I soon started racking-up the species: Small Stagshorn Calocera cornea and Common Jellyspot Dacrymyces stillatus growing on some old de-barked logs next to where we park the cars; Coral Spot Nectria cinnabarina (in its anamorphic state) growing on a stick which was lying around nearby; and plenty of Candlesnuff Xylaria hypoxylon growing up from the decaying tree-stumps round about.
At the side of the track, next to the gate to Rowland Wood, the remains of a curious-looking mushroom caught my eye.
I've never seen anything like this before. I think it's a White Saddle Helvella crispa: there wasn't much left of the cap, but the ribbed stem seems quite distinctive.
I got a few more species under the conifers on the western side of the track which runs into Rowland Wood.
Consulting with the Collins Complete (photographic) Guide, I convinced myself that these oysterlings growing on dead conifer wood were Elastic Oysterling Panellus mitis. They were notably stretchy when pulled apart, and rather slimy – which fits with the description of them having a "gelatinous surface".
Now I come to Google "Panellus mitis", it seems there are relatively few (if any) records of this species in Sussex. So I may have been too hasty in my field identification. And I'm rather regretting not getting a specimen (or any better pictures). Doh!
Growing in the needle litter under the pines, I found False Chanterelle Hygrophoropsis aurantiaca. This species has cropped up on a number of Sussex Fungus Group forays this year, so is starting to look familiar, with those repeatedly forked gills.
These were nearby – Glistening Inkcap Coprinellus micaceus – growing up from a bit of buried dead wood. You can see the tiny white 'micaceus' granules here, which give the mushroom its scientific name, so I think I'm safe calling it C. micaceus.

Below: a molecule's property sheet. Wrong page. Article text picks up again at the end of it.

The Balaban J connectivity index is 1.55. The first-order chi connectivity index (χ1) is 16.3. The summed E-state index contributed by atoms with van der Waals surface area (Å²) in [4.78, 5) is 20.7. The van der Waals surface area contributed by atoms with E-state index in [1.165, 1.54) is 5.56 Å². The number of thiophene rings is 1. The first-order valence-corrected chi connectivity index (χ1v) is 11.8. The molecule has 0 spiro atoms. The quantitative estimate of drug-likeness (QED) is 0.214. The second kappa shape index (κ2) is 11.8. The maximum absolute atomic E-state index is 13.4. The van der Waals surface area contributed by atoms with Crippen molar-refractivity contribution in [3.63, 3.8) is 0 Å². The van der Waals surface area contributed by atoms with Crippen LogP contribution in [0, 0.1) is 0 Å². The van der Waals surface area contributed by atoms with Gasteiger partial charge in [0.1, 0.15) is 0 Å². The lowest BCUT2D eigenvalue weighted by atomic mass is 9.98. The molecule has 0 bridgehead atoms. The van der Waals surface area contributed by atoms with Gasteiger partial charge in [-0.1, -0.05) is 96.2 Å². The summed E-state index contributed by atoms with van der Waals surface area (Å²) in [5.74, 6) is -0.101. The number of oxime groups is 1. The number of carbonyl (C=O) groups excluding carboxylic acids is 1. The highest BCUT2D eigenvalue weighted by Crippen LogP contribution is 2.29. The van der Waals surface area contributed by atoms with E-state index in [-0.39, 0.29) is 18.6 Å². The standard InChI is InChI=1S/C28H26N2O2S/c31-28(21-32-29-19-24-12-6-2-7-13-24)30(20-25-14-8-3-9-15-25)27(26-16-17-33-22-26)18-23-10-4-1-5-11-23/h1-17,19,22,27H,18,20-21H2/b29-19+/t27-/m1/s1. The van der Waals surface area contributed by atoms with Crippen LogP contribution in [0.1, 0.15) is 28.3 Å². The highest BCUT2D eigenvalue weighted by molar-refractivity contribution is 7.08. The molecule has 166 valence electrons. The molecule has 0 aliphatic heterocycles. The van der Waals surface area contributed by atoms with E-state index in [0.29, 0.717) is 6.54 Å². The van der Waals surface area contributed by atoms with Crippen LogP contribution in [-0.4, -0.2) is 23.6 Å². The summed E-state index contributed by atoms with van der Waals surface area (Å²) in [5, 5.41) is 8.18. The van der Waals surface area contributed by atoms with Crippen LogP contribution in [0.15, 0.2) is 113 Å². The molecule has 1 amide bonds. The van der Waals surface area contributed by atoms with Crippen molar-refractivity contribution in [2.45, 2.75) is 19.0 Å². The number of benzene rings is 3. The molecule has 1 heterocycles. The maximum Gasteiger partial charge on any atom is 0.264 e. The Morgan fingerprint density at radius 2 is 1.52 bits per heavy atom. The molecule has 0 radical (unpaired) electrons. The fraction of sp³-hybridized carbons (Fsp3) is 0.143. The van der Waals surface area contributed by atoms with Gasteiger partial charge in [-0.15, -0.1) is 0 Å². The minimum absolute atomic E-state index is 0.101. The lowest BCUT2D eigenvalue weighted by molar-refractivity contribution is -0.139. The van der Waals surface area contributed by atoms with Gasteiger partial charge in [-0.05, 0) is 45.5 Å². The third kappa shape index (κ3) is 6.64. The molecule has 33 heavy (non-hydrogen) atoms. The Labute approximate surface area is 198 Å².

After stopping off to say hello to the conservation volunteers, at a moment which just happened to coincide with teabreak and the production of not-one-but-two tins of delicious mince pies (and a gingerbread cake), I wandered over to an area of Birch coppice at TQ51511500.
The birch here was cut a year or two ago and the logs have been stacked around the edge of the coppice compartment – providing lots of dead wood for the fungi to enjoy.
Michael pointed out this Yellow Stagshorn Calocera viscosa growing underneath one of the log piles. (I think from a rotting tree stump, but I should have taken a proper look.)
I pulled one up to have a look at it and was suprised at the tenacity with which this tough little fungus clung onto the substrate.
It surprised me that it has such a long and rubbery 'root'.
On one of the old Birch logs, I saw quite a few of these:
I took them for another species of oysterling at first, and got all excited when I saw the fuzzy upperside as I thought they might be Woolly Oyster Hohenbuehelia mastrucata which the Collins Complete (photographic) Guide describes as 'scarce'. But now I've had a chance to think about it, I think they're young Splitgill Schizophyllum commune – a species which I found very close to here back in February. Still very nice to see.
On the same log pile, I thought this might be Beech Jellydisc Neobulgaria pura var. foliacea. (But now I'm wondering if it's Exidia plana.)
Finally I headed for the Big Beech, to see what it had in store for me this month.
These oyster mushrooms (Pleurotus sp.) were growing underneath the main trunk of the fallen Beech. I think they're the classic Oyster Mushroom Pleurotus ostreatus but I'm not 100 percent sure it's not one of the other Pleurotus species.
While I was down there I also noticed this large pile of sawdust which, although not of any particular mycological interest, deserves a mention. It seems something has been carrying out some major excavations of the Big Beech. My money's on wasps.
|Pile of sawdust under the fallen trunk of the Big Beech.|
These ones had a dry cap with a slightly wavy margin and a short, tapered stipe. I'm thinking they might be Bitter Oysterling Panellus stipticus.
There were also lots of little outcrops of what-I'm-calling Purple Jellydisc Ascocoryne sarcoides on the side of the main trunk. (Although I think you might need microscopy to confirm Ascocoryne identification.)
And another resupinate black brain-y thing. Again, not sure if this is Beech Jellydisc Neobulgaria pura var. foliacea or Exidia plana.
Finally some Mycenas which I was tempted to ignore. I wondered if they might be Angel's Bonnet Mycena arcangeliana and am trying to decide if they smell like "iodine", but hampered by not really knowing what iodine smells like. Apparently the smell is more noticeable in dried specimens, so I've got one sitting on the radiator as I type.
For the record
Location: Rowland Wood
Grid ref: Big Beech is at TQ514150
Entered into FRDBI: 12/02/2017